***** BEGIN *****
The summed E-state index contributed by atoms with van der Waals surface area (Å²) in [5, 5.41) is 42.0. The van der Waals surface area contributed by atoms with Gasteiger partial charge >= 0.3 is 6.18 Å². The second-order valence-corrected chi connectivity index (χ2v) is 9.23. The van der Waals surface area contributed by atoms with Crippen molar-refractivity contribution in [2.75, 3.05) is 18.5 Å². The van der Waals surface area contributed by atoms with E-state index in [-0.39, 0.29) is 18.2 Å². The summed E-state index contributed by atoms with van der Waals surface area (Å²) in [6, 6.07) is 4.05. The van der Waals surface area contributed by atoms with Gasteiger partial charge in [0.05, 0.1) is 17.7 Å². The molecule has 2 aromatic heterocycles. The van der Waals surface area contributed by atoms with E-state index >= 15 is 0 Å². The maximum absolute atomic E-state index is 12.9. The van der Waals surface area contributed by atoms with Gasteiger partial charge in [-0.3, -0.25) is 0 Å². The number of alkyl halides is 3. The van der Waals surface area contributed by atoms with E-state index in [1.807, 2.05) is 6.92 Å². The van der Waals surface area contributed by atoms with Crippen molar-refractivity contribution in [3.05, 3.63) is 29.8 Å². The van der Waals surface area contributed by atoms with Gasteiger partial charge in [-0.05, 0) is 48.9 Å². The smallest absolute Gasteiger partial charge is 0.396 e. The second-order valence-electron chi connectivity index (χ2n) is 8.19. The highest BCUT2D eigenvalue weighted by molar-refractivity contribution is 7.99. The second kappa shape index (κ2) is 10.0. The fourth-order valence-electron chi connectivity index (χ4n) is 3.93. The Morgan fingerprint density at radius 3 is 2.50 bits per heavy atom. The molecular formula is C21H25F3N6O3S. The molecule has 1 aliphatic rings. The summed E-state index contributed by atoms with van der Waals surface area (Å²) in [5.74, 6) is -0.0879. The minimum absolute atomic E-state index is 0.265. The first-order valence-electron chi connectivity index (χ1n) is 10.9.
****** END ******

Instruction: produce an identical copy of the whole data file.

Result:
The summed E-state index contributed by atoms with van der Waals surface area (Å²) in [5, 5.41) is 42.0. The van der Waals surface area contributed by atoms with Gasteiger partial charge >= 0.3 is 6.18 Å². The second-order valence-corrected chi connectivity index (χ2v) is 9.23. The van der Waals surface area contributed by atoms with Crippen molar-refractivity contribution in [2.75, 3.05) is 18.5 Å². The van der Waals surface area contributed by atoms with E-state index in [-0.39, 0.29) is 18.2 Å². The summed E-state index contributed by atoms with van der Waals surface area (Å²) in [6, 6.07) is 4.05. The van der Waals surface area contributed by atoms with Gasteiger partial charge in [0.05, 0.1) is 17.7 Å². The molecule has 2 aromatic heterocycles. The van der Waals surface area contributed by atoms with E-state index >= 15 is 0 Å². The maximum absolute atomic E-state index is 12.9. The van der Waals surface area contributed by atoms with Gasteiger partial charge in [-0.3, -0.25) is 0 Å². The number of alkyl halides is 3. The van der Waals surface area contributed by atoms with E-state index in [1.807, 2.05) is 6.92 Å². The van der Waals surface area contributed by atoms with Crippen molar-refractivity contribution in [3.05, 3.63) is 29.8 Å². The van der Waals surface area contributed by atoms with Gasteiger partial charge in [-0.05, 0) is 48.9 Å². The smallest absolute Gasteiger partial charge is 0.396 e. The second-order valence-electron chi connectivity index (χ2n) is 8.19. The highest BCUT2D eigenvalue weighted by molar-refractivity contribution is 7.99. The second kappa shape index (κ2) is 10.0. The fourth-order valence-electron chi connectivity index (χ4n) is 3.93. The Morgan fingerprint density at radius 3 is 2.50 bits per heavy atom. The molecular formula is C21H25F3N6O3S. The molecule has 1 aliphatic rings. The summed E-state index contributed by atoms with van der Waals surface area (Å²) in [5.74, 6) is -0.0879. The minimum absolute atomic E-state index is 0.265. The first-order valence-electron chi connectivity index (χ1n) is 10.9.